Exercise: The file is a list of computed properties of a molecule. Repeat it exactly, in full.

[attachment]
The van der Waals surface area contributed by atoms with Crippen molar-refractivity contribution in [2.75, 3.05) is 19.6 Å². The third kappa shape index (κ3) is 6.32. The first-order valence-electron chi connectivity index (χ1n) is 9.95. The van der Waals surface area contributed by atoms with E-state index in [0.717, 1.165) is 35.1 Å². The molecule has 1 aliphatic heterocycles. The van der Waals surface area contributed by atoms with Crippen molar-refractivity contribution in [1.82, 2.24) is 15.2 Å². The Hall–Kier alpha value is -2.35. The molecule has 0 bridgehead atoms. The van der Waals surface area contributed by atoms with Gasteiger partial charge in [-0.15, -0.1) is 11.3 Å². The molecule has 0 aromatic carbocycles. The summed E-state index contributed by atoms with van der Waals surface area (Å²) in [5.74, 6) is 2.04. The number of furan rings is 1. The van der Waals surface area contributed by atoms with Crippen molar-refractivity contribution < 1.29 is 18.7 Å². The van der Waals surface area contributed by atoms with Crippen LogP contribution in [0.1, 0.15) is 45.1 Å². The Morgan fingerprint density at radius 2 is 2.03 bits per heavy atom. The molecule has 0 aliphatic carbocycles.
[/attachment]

The van der Waals surface area contributed by atoms with Crippen molar-refractivity contribution in [2.75, 3.05) is 19.6 Å². The third kappa shape index (κ3) is 6.32. The first-order valence-electron chi connectivity index (χ1n) is 9.95. The van der Waals surface area contributed by atoms with E-state index in [0.717, 1.165) is 35.1 Å². The molecule has 1 aliphatic heterocycles. The van der Waals surface area contributed by atoms with Crippen molar-refractivity contribution in [1.82, 2.24) is 15.2 Å². The Hall–Kier alpha value is -2.35. The molecule has 0 bridgehead atoms. The van der Waals surface area contributed by atoms with Gasteiger partial charge in [-0.15, -0.1) is 11.3 Å². The molecule has 0 aromatic carbocycles. The summed E-state index contributed by atoms with van der Waals surface area (Å²) in [5.74, 6) is 2.04. The number of furan rings is 1. The van der Waals surface area contributed by atoms with Crippen molar-refractivity contribution < 1.29 is 18.7 Å². The van der Waals surface area contributed by atoms with Crippen LogP contribution in [0.1, 0.15) is 45.1 Å². The Morgan fingerprint density at radius 2 is 2.03 bits per heavy atom. The molecule has 0 aliphatic carbocycles.